Record-setting, Shelby-fighting 215-mph Cheetah to be auctioned

The Shelby Cobra gets all the love, but it’s Bill Thomas’ Cheetah that deserves plenty of praise and adulation as well. One example is heading to auction, and it’s a prime example of a rare racing machine. In fact, this is probably the cleanest unrestored example out there and just 11 original cars are said to exist. This one will cross the Guernsey’s Auction Block on May 10 in New York City.

Chevrolet saw the success that Carroll and Ford were having with the Cobras, so they decided to try and emulate that with the Cheetah. Bill Thomas had been tuning Chevy performance cars so GM asked if he’d like to be part of a new project. With the GM parts bin at his disposal, Thomas and lead fabricator Don Edmunds designed and built their vision of a compact Chevy-based racing car.

The Cheetah came packing an all-aluminum 377 cubic-inch V-8, which was the same engine that Chevy stuffed into its killed-too-soon Corvette Grand Sport race cars. Stuffed under the long hood of the Cheetah, it was said that Bill Thomas’ cars could outrun the Cobra in a straight line.

The plan was to put these on the racetrack and make a run available as road cars. At the time, homologation rules required 100 cars available to the public, but as the project moved along that number jumped to 1,000 cars. Chevy brass backed out at that point, and the project died after just 11 cars were completed.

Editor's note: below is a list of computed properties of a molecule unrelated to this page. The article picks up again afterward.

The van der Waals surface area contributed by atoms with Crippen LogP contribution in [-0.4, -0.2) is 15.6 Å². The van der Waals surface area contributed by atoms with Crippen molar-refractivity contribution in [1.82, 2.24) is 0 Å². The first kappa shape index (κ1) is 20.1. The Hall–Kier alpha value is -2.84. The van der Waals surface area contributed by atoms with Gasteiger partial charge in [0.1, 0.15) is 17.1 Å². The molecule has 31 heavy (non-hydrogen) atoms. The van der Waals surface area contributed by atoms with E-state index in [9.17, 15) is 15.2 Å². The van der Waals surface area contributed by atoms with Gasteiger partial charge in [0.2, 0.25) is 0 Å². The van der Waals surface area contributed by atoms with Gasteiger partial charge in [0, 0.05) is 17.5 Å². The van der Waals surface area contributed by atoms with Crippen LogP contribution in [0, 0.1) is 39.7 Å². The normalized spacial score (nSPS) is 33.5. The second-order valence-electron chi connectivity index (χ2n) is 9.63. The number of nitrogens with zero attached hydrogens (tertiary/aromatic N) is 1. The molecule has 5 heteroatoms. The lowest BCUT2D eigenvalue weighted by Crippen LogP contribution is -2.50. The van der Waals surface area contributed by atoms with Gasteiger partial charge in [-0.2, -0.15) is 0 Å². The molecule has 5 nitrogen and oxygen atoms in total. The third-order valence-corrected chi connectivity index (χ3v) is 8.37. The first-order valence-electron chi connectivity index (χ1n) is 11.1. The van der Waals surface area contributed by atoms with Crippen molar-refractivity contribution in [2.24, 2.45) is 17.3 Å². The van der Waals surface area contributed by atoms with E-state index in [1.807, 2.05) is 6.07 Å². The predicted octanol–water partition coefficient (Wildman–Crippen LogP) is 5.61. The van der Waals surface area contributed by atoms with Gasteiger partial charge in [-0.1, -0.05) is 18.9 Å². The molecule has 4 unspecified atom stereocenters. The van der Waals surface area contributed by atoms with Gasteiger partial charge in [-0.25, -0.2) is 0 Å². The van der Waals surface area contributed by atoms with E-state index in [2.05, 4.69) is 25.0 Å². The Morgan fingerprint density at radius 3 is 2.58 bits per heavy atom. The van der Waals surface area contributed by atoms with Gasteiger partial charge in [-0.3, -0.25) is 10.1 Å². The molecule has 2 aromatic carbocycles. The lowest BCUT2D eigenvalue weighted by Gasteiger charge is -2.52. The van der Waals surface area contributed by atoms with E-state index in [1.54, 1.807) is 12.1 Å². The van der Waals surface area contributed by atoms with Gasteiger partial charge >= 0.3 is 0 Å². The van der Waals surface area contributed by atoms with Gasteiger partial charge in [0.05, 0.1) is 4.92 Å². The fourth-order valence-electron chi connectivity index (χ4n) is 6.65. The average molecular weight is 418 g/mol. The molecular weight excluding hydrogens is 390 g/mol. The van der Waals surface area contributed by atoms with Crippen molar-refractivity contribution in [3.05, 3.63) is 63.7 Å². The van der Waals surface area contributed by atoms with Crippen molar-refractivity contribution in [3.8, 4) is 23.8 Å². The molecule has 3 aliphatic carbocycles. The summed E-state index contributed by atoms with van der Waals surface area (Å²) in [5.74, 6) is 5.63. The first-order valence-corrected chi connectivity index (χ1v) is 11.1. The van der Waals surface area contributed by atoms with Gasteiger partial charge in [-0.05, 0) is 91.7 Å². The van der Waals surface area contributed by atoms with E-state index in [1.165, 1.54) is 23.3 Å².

Bill Thomas’ son has looked over the red example shown here. He’s declared it one of the most original, unrestored Cheetahs out there and it should fetch serious cash at auction. The current owner has held on to the car since buying it off the man who raced it in 1965. It hasn’t turned many miles since, and the true mileage is unknown as it was never fitted with an odometer. However, it appears to be in amazing shape and it’s the car that was once used to set a record 215 mph-pace at Daytona.

It’s hard to place a value on a race piece of American motoring such as this one. We think it should easily fetch $500,000. But if the bidding hits over $750,000, we won’t be shocked. 

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